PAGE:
James Strong 00:05:45 I would say that I think we’re both right, is that it is still just Linux, but there are layers of abstraction on it. So when Kubernetes starts a pod and says, I need a pod, there are several things that happen, and we can walk through that and maybe go specifically into the networking side of that. So the lowest common denominator for a container or for an application is a pod. And a pod is a collection of containers. So you can have multiple containers running in there besides just your specific application. Well, when that starts up, it needs a control group and a namespace. Control groups are controlling for the resources of the container. So you’re looking at like CPU limits and things like that, memory limits, thatís all implemented in the control groups. And then namespace, namespaces allow us to have that abstraction where a pod looks like it is inside of its own, I hate to say it, virtual space.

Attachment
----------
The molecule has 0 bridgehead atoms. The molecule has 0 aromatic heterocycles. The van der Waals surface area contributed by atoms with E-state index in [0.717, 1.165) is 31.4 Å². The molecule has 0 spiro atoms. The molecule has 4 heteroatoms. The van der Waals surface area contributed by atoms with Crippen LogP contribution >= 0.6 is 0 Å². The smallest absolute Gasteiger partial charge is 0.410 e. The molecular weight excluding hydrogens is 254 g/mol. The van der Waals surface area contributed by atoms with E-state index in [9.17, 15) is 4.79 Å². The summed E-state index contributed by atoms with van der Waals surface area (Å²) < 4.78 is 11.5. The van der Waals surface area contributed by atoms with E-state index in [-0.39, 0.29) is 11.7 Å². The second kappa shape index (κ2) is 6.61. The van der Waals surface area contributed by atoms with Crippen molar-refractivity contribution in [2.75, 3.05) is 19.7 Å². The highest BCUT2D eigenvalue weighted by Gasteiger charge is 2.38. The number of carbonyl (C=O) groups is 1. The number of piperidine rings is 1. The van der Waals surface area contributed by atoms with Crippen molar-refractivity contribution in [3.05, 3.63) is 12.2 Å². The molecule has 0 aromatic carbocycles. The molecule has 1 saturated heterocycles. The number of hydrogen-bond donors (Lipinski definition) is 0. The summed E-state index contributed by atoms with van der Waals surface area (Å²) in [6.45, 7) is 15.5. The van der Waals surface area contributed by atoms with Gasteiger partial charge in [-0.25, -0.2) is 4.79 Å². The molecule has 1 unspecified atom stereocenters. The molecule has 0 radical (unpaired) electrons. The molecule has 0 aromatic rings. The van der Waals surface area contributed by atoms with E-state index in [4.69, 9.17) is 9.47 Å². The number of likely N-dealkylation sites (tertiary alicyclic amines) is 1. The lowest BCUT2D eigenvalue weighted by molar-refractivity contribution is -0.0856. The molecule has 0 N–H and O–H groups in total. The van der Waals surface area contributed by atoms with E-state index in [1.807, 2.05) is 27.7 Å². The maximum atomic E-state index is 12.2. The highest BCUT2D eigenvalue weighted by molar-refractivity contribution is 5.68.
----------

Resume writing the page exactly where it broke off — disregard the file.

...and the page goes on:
James Strong 00:06:46 So you’ll have things like a network namespace that’s differentiates it between the network stack between the host and the pod running on it. This is why you can have a pod running on port 80 inside its own network namespace and it won’t conflict with other pods running port 80 as well. Because normally on a host, the network can only have one process running on port 80. So the network namespace is what allows us to do that. There are other namespaces as well. The process ID namespace, the user ID, the User namespace, there’s a couple more, I think there’s six or seven, I may be wrong with that number. But the one we’re specifically concerned about is the network namespace. And that’s what allows us to have the ports running on specific ports that don’t conflict. Those also need to get wired up to the traditional physical network that we think about or just the traditional network. I mean VPCs are also you’ve talked about those VPCs also aren’t physical networks. Those are virtual networks running on top of physical networks. So there’s lots of layers of abstraction.